What Your Editor Will Ask You To Do, Why You Should Listen, and When You Should Talk Back
When Laura offered to host me on her blog, we immediately thought of writing about the author/editor relationship. A lot of authors send manuscripts to their editors and sit back, biting their nails, terrified of how their editor will tear their beloved manuscript to shreds.
Thankfully, I have a fantastic editor and I love being pushed to the limits in my writing.
Laura found me in a Twitter pitch contest and quickly requested the full manuscript. In another contest, not long after, she chimed in to tell me she was still looking at GRIT OF BERTH AND STONE, and wrote “I really love Grit.” We talked on the phone before I signed with Anaiah, and it was clear she got the story. When I asked what revisions she’d ask me to do (which you should do before signing with anyone!), she responded with, “No sweeping changes. Mainly amping up what’s already there.”
(I should note that on the advice of a few people who read the full manuscript prior to and during the query process, I had already made “sweeping changes” to GRIT OF BERTH AND STONE, so if an editor suggests sweeping changes, that should by no means be a deal breaker!)
My whole point here is you want an editor who loves your story and is upfront about the sort of changes she’ll ask for. Don’t settle for less.
But what sort of changes will she ask for, specifically? For GRIT OF BERTH AND STONE, Laura asked me to amp up the tension, speed up the pace, and add a few scenes to bring some subplots a little more into the light. She also told me to adjust the narrative voice to a YA audience by making it less florid, more straightforward, saving the more formal language for dialogue. We also did a bit of cutting and pasting to adjust chapter lengths. In our second book together, HEIR OF KORADIN, Laura asked me to flip two entire chapters. Laura also pointed out overused words and phrases.
Why should you listen to your editor? When your editor reads your manuscript, especially the first time through, she’s looking at it as a reader. She’s able to detect plot holes and inconsistencies better than you are. Knowing the story as intimately as an author must, you may fill in blanks with information that never actually made it onto the page. Your editor can point this out and tell you how to fix it. She can also tell you when things sound awkward. Reader’s eyes versus author’s eyes.
By the time you’ve been through a few edits together (and you will go through a few edits, no matter how shiny you think your manuscript is), your editor knows your story and your style well enough to suggest changes that honor your work in that her suggestions feel as natural and obvious as if you’d simply forgotten that was how it was supposed to be. Once, in GRIT, I copied and pasted a sentence Laura suggested, leaving a comment for her, “I couldn’t have said it better!”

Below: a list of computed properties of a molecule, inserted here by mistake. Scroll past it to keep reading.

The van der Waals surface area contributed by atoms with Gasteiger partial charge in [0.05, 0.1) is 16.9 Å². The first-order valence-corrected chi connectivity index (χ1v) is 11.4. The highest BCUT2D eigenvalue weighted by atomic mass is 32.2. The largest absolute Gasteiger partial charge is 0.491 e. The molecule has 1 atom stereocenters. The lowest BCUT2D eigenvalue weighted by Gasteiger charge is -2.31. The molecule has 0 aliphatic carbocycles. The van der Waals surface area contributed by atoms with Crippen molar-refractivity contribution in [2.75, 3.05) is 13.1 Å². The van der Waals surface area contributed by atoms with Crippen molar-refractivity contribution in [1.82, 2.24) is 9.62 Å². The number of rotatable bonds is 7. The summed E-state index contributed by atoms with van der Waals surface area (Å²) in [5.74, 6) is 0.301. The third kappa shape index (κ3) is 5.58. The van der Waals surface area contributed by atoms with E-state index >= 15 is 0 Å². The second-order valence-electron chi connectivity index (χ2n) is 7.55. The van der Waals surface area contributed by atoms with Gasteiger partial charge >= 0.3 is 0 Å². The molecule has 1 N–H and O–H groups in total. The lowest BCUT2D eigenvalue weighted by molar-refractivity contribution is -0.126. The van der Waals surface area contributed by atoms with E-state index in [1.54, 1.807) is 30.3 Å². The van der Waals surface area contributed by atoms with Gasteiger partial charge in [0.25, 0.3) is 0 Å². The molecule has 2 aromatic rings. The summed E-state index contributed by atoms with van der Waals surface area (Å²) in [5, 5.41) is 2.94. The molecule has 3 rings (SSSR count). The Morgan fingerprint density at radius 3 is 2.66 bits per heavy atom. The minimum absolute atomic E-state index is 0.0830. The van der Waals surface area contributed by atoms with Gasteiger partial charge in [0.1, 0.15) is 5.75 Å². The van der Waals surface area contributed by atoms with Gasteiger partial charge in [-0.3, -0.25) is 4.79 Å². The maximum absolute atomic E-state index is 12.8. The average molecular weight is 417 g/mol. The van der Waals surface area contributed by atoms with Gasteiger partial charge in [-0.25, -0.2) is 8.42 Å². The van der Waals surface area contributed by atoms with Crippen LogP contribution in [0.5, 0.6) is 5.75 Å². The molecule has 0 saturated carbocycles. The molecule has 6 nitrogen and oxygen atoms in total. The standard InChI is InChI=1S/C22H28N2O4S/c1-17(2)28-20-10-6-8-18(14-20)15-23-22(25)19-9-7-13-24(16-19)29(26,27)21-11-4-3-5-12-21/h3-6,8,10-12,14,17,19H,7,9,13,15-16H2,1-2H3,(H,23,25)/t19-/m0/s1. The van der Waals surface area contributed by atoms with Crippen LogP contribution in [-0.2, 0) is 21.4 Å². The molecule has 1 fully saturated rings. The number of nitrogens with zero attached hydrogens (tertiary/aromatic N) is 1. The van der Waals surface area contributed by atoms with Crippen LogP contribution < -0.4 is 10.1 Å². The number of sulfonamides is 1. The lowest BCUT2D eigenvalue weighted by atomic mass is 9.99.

Your editor also knows what sells and has a vested interest in making your book sell. It is, after all, her job to make your book marketable. And if she’s chosen your story, it’s because she loves it. That love should translate into a desire to put this book on everyone’s “favorite books” list. Your editor is on your side, and she won’t intentionally steer you wrong.
When should you talk back? While you have to loosen your hold on the pronoun “I” when you sign with a publisher, the editing process should remain a partnership with mutual respect between the author and editor. Some edits are easy to accept, but others are open for discussion. For me, I must have a good reason to object to an edit, and then I must object politely with clearly stated reasons. The two times I would object to an edit are when an editor asks me to cut something crucial to the story, but which may not be obviously crucial (e.g. when something alludes to events that will take place later in the story), or when a suggested edit goes against the heart of the story. In such cases, an editor should be able to hear your concerns and work with you to find a way to make it work, possibly by setting the material in question in a different context. Laura and I did this in HEIR OF KORADIN, actually. She asked me to cut a scene because we had too many conversations right on top of each other. I came back with, “What if we put it here instead?” We were able to rework it so the conversation, which I felt bolstered one of my characters, took place in a different chapter, and I think it worked quite well in the end, much better than it would have if we’d left it in its original place.
In short, you and your editor are a team, working together to turn your manuscript into the best book it can possibly be. If you think you can do that on your own and are determined to change nothing, you should probably self-publish. But if you want a champion at your side, find an editor who shares your vision and be willing to be pushed to the limit. When your editor says, “Go deeper,” be wiling to plunge to the ocean depths.
And of course, if you need an editor, I know a great one…